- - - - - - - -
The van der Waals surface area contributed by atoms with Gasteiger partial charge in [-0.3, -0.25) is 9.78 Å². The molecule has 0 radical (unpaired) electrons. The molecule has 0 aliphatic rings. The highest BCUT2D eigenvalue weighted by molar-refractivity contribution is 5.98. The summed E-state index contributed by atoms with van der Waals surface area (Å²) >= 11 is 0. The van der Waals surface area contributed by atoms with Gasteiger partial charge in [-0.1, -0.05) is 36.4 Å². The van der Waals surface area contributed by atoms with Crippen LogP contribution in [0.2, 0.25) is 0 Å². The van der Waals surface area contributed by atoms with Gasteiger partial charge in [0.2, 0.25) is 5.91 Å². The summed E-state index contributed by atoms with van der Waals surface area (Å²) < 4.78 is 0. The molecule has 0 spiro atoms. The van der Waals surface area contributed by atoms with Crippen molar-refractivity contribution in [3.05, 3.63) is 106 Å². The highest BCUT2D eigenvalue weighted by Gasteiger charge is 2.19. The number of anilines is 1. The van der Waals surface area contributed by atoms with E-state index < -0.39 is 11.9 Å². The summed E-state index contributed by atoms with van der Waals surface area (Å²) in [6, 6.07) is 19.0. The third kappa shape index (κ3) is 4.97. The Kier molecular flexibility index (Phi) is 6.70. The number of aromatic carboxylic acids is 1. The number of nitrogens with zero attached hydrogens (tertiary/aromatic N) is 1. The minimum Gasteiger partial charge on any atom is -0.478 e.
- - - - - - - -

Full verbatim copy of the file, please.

The van der Waals surface area contributed by atoms with Gasteiger partial charge in [-0.3, -0.25) is 9.78 Å². The molecule has 0 radical (unpaired) electrons. The molecule has 0 aliphatic rings. The highest BCUT2D eigenvalue weighted by molar-refractivity contribution is 5.98. The summed E-state index contributed by atoms with van der Waals surface area (Å²) >= 11 is 0. The van der Waals surface area contributed by atoms with Gasteiger partial charge in [-0.1, -0.05) is 36.4 Å². The van der Waals surface area contributed by atoms with Crippen LogP contribution in [0.2, 0.25) is 0 Å². The van der Waals surface area contributed by atoms with Gasteiger partial charge in [0.2, 0.25) is 5.91 Å². The summed E-state index contributed by atoms with van der Waals surface area (Å²) < 4.78 is 0. The molecule has 0 spiro atoms. The van der Waals surface area contributed by atoms with Crippen molar-refractivity contribution in [3.05, 3.63) is 106 Å². The highest BCUT2D eigenvalue weighted by Gasteiger charge is 2.19. The number of anilines is 1. The van der Waals surface area contributed by atoms with E-state index < -0.39 is 11.9 Å². The summed E-state index contributed by atoms with van der Waals surface area (Å²) in [6, 6.07) is 19.0. The third kappa shape index (κ3) is 4.97. The Kier molecular flexibility index (Phi) is 6.70. The number of aromatic carboxylic acids is 1. The number of nitrogens with zero attached hydrogens (tertiary/aromatic N) is 1. The minimum Gasteiger partial charge on any atom is -0.478 e.